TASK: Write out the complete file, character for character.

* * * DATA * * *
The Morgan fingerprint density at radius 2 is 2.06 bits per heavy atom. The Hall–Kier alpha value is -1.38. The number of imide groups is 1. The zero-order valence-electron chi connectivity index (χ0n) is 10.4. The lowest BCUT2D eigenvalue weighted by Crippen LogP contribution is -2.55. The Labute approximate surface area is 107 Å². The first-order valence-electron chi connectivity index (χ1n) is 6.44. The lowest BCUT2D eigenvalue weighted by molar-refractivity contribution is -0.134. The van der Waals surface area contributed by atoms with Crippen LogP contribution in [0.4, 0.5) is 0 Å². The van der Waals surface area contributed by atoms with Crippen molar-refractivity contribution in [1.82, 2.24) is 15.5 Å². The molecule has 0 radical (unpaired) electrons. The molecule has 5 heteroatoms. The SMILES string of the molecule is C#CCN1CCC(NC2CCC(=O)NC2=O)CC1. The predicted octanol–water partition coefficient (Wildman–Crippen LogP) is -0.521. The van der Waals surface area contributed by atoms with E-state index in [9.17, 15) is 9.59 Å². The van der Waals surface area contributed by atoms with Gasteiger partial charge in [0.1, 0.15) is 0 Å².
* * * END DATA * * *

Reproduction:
The Morgan fingerprint density at radius 2 is 2.06 bits per heavy atom. The Hall–Kier alpha value is -1.38. The number of imide groups is 1. The zero-order valence-electron chi connectivity index (χ0n) is 10.4. The lowest BCUT2D eigenvalue weighted by Crippen LogP contribution is -2.55. The Labute approximate surface area is 107 Å². The first-order valence-electron chi connectivity index (χ1n) is 6.44. The lowest BCUT2D eigenvalue weighted by molar-refractivity contribution is -0.134. The van der Waals surface area contributed by atoms with Crippen LogP contribution in [0.4, 0.5) is 0 Å². The van der Waals surface area contributed by atoms with Crippen molar-refractivity contribution in [1.82, 2.24) is 15.5 Å². The molecule has 0 radical (unpaired) electrons. The molecule has 5 heteroatoms. The SMILES string of the molecule is C#CCN1CCC(NC2CCC(=O)NC2=O)CC1. The predicted octanol–water partition coefficient (Wildman–Crippen LogP) is -0.521. The van der Waals surface area contributed by atoms with E-state index in [9.17, 15) is 9.59 Å². The van der Waals surface area contributed by atoms with Gasteiger partial charge in [0.1, 0.15) is 0 Å².